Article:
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Genetics. 2004 Nov;168(3):1177-88.

Genotype-environment interactions of spontaneous mutations for vegetative fitness in the human pathogenic fungus Cryptococcus neoformans.

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  • 1Department of Biology, McMaster University, Hamilton, Ontario L8S 4K1, Canada.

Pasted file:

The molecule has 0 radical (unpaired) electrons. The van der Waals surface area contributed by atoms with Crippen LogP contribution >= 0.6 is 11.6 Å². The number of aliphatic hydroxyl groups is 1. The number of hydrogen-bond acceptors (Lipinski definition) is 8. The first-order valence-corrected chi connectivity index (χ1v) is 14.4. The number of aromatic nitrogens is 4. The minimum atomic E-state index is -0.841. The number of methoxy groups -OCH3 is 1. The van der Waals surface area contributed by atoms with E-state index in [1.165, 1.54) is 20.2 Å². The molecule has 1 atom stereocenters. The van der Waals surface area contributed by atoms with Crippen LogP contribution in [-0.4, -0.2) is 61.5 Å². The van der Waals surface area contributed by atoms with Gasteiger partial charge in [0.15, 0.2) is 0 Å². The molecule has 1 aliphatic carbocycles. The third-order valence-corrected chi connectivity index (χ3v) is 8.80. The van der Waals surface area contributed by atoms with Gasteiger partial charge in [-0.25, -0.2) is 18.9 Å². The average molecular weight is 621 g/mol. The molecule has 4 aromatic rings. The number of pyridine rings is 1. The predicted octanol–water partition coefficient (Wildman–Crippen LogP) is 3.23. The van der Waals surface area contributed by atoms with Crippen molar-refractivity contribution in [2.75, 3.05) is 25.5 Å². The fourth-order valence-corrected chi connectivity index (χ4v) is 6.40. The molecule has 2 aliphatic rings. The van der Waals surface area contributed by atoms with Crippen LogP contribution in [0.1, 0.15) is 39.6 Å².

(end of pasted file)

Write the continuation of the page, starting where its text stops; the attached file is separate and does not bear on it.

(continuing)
Spontaneous mutation is the ultimate source of all genetic variation. By interacting with environmental factors, genetic variation determines the phenotype and fitness of individuals in natural populations. However, except in a few model organisms, relatively little is known about the patterns of genotype-environment interactions of spontaneous mutations. Here I examine the rates of spontaneous mutation and the patterns of genotype-environment interaction of mutations affecting vegetative growth in the human fungal pathogen Cryptococcus neoformans. Eight mutation accumulation (MA) lines were established from a single clone on the nutrient-rich medium YEPD for each of two temperatures, 25 degrees and 37 degrees. Cells from generations 100, 200, 400, and 600 for each of the 16 MA lines were stored and assayed for vegetative growth rates under each of four conditions: (i) 25 degrees on SD (a synthetic dextrose minimal medium); (ii) 25 degrees on YEPD; (iii) 37 degrees on SD; and (iv) 37 degrees on YEPD. Both MA conditions and assay environments for vegetative growth showed significant influence on the estimates of genomic mutation rates, average effect per mutation, and mutational heritability. Significant genotype-environment interactions were detected among the newly accumulated spontaneous mutations. Overall, clones from MA lines maintained at 37 degrees showed less decline in vegetative fitness than those maintained at 25 degrees. The result suggests that a high-temperature environment might be very important for the maintenance of the ability to grow at a high temperature. Results from comparisons between clinical and environmental samples of C. neoformans were consistent with laboratory experimental population analyses. This study calls into question our long-standing view that warm-blooded mammals were only occasional and accidental hosts of this human fungal pathogen.

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